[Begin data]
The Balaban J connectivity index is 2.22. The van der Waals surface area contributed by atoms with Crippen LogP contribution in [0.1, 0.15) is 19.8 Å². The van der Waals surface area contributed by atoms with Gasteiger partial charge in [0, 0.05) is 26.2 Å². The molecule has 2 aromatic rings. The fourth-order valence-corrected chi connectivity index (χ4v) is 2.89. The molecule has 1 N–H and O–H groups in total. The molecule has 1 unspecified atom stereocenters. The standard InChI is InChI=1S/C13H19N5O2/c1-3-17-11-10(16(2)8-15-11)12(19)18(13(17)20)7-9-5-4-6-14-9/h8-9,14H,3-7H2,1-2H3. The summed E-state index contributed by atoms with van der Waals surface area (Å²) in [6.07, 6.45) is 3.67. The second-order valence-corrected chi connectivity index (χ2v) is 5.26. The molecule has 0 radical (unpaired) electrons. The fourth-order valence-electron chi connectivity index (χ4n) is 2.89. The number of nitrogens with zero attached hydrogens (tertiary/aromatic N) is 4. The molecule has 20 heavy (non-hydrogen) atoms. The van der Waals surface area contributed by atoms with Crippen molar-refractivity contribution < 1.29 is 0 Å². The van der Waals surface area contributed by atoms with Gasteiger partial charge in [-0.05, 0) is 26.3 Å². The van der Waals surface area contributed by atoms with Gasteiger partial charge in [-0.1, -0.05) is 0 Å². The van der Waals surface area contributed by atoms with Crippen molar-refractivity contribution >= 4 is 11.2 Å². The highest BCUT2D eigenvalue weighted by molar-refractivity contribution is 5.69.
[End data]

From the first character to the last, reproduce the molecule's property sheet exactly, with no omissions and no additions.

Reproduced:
The Balaban J connectivity index is 2.22. The van der Waals surface area contributed by atoms with Crippen LogP contribution in [0.1, 0.15) is 19.8 Å². The van der Waals surface area contributed by atoms with Gasteiger partial charge in [0, 0.05) is 26.2 Å². The molecule has 2 aromatic rings. The fourth-order valence-corrected chi connectivity index (χ4v) is 2.89. The molecule has 1 N–H and O–H groups in total. The molecule has 1 unspecified atom stereocenters. The standard InChI is InChI=1S/C13H19N5O2/c1-3-17-11-10(16(2)8-15-11)12(19)18(13(17)20)7-9-5-4-6-14-9/h8-9,14H,3-7H2,1-2H3. The summed E-state index contributed by atoms with van der Waals surface area (Å²) in [6.07, 6.45) is 3.67. The second-order valence-corrected chi connectivity index (χ2v) is 5.26. The molecule has 0 radical (unpaired) electrons. The fourth-order valence-electron chi connectivity index (χ4n) is 2.89. The number of nitrogens with zero attached hydrogens (tertiary/aromatic N) is 4. The molecule has 20 heavy (non-hydrogen) atoms. The van der Waals surface area contributed by atoms with Crippen molar-refractivity contribution < 1.29 is 0 Å². The van der Waals surface area contributed by atoms with Gasteiger partial charge in [-0.05, 0) is 26.3 Å². The van der Waals surface area contributed by atoms with Gasteiger partial charge in [-0.1, -0.05) is 0 Å². The van der Waals surface area contributed by atoms with Crippen molar-refractivity contribution >= 4 is 11.2 Å². The highest BCUT2D eigenvalue weighted by molar-refractivity contribution is 5.69.